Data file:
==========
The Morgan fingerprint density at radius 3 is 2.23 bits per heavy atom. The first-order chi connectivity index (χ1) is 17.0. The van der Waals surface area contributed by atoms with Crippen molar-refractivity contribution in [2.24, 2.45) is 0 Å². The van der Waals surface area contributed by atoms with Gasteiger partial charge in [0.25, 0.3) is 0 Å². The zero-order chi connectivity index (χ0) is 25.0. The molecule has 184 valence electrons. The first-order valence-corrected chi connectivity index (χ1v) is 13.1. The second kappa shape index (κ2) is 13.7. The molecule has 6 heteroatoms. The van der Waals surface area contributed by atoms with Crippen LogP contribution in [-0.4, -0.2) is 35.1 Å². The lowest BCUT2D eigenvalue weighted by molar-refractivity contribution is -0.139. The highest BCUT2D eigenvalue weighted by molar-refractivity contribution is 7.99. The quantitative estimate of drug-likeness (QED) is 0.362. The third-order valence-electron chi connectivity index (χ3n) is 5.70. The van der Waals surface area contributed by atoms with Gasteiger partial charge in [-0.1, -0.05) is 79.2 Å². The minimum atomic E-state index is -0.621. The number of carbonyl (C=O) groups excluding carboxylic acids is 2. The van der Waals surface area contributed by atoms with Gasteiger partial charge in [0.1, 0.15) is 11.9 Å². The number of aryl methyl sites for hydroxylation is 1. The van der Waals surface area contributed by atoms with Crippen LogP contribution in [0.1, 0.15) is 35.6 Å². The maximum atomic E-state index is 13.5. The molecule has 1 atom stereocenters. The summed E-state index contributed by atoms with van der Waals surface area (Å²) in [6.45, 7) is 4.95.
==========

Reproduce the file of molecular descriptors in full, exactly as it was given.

The Morgan fingerprint density at radius 3 is 2.23 bits per heavy atom. The first-order chi connectivity index (χ1) is 17.0. The van der Waals surface area contributed by atoms with Crippen molar-refractivity contribution in [2.24, 2.45) is 0 Å². The van der Waals surface area contributed by atoms with Gasteiger partial charge in [0.25, 0.3) is 0 Å². The zero-order chi connectivity index (χ0) is 25.0. The molecule has 184 valence electrons. The first-order valence-corrected chi connectivity index (χ1v) is 13.1. The second kappa shape index (κ2) is 13.7. The molecule has 6 heteroatoms. The van der Waals surface area contributed by atoms with Crippen LogP contribution in [-0.4, -0.2) is 35.1 Å². The lowest BCUT2D eigenvalue weighted by molar-refractivity contribution is -0.139. The highest BCUT2D eigenvalue weighted by molar-refractivity contribution is 7.99. The quantitative estimate of drug-likeness (QED) is 0.362. The third-order valence-electron chi connectivity index (χ3n) is 5.70. The van der Waals surface area contributed by atoms with Gasteiger partial charge in [-0.1, -0.05) is 79.2 Å². The minimum atomic E-state index is -0.621. The number of carbonyl (C=O) groups excluding carboxylic acids is 2. The van der Waals surface area contributed by atoms with Gasteiger partial charge in [0.1, 0.15) is 11.9 Å². The number of aryl methyl sites for hydroxylation is 1. The van der Waals surface area contributed by atoms with Crippen LogP contribution in [0.1, 0.15) is 35.6 Å². The maximum atomic E-state index is 13.5. The molecule has 1 atom stereocenters. The summed E-state index contributed by atoms with van der Waals surface area (Å²) in [6.45, 7) is 4.95.